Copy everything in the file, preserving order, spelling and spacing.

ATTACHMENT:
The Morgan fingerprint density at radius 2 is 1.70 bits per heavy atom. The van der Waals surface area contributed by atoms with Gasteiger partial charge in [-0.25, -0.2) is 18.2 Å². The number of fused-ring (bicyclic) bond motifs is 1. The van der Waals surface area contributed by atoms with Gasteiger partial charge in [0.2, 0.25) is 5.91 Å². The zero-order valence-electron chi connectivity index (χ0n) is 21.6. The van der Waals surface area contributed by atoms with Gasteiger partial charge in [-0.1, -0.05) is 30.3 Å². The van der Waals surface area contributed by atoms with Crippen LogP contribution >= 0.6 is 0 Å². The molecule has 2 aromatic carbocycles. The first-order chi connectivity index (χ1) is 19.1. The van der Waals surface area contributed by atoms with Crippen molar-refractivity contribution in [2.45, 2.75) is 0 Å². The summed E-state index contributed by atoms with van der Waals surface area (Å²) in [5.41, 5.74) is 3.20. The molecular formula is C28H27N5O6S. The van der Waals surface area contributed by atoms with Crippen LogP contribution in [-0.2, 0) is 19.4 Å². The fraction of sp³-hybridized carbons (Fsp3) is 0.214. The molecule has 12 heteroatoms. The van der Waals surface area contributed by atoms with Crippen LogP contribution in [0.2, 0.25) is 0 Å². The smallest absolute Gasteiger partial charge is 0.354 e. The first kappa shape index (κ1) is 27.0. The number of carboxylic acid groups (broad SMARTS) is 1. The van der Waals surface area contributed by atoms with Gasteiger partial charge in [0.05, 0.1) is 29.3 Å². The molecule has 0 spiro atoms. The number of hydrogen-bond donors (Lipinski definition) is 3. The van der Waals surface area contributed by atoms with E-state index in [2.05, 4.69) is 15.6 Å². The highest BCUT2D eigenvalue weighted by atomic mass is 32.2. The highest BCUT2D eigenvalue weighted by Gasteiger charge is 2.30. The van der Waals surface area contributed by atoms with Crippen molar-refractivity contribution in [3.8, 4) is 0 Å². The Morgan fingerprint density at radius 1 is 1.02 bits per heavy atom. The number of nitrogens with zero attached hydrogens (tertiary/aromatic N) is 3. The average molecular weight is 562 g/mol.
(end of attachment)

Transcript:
The Morgan fingerprint density at radius 2 is 1.70 bits per heavy atom. The van der Waals surface area contributed by atoms with Gasteiger partial charge in [-0.25, -0.2) is 18.2 Å². The number of fused-ring (bicyclic) bond motifs is 1. The van der Waals surface area contributed by atoms with Gasteiger partial charge in [0.2, 0.25) is 5.91 Å². The zero-order valence-electron chi connectivity index (χ0n) is 21.6. The van der Waals surface area contributed by atoms with Gasteiger partial charge in [-0.1, -0.05) is 30.3 Å². The van der Waals surface area contributed by atoms with Crippen LogP contribution >= 0.6 is 0 Å². The molecule has 2 aromatic carbocycles. The first-order chi connectivity index (χ1) is 19.1. The van der Waals surface area contributed by atoms with Crippen molar-refractivity contribution in [2.45, 2.75) is 0 Å². The summed E-state index contributed by atoms with van der Waals surface area (Å²) in [5.41, 5.74) is 3.20. The molecular formula is C28H27N5O6S. The van der Waals surface area contributed by atoms with Crippen LogP contribution in [-0.2, 0) is 19.4 Å². The fraction of sp³-hybridized carbons (Fsp3) is 0.214. The molecule has 12 heteroatoms. The van der Waals surface area contributed by atoms with Crippen LogP contribution in [0.2, 0.25) is 0 Å². The smallest absolute Gasteiger partial charge is 0.354 e. The first kappa shape index (κ1) is 27.0. The number of carboxylic acid groups (broad SMARTS) is 1. The van der Waals surface area contributed by atoms with Gasteiger partial charge in [0.05, 0.1) is 29.3 Å². The molecule has 0 spiro atoms. The number of hydrogen-bond donors (Lipinski definition) is 3. The van der Waals surface area contributed by atoms with E-state index in [2.05, 4.69) is 15.6 Å². The highest BCUT2D eigenvalue weighted by atomic mass is 32.2. The highest BCUT2D eigenvalue weighted by Gasteiger charge is 2.30. The van der Waals surface area contributed by atoms with Crippen molar-refractivity contribution in [3.8, 4) is 0 Å². The Morgan fingerprint density at radius 1 is 1.02 bits per heavy atom. The number of nitrogens with zero attached hydrogens (tertiary/aromatic N) is 3. The average molecular weight is 562 g/mol.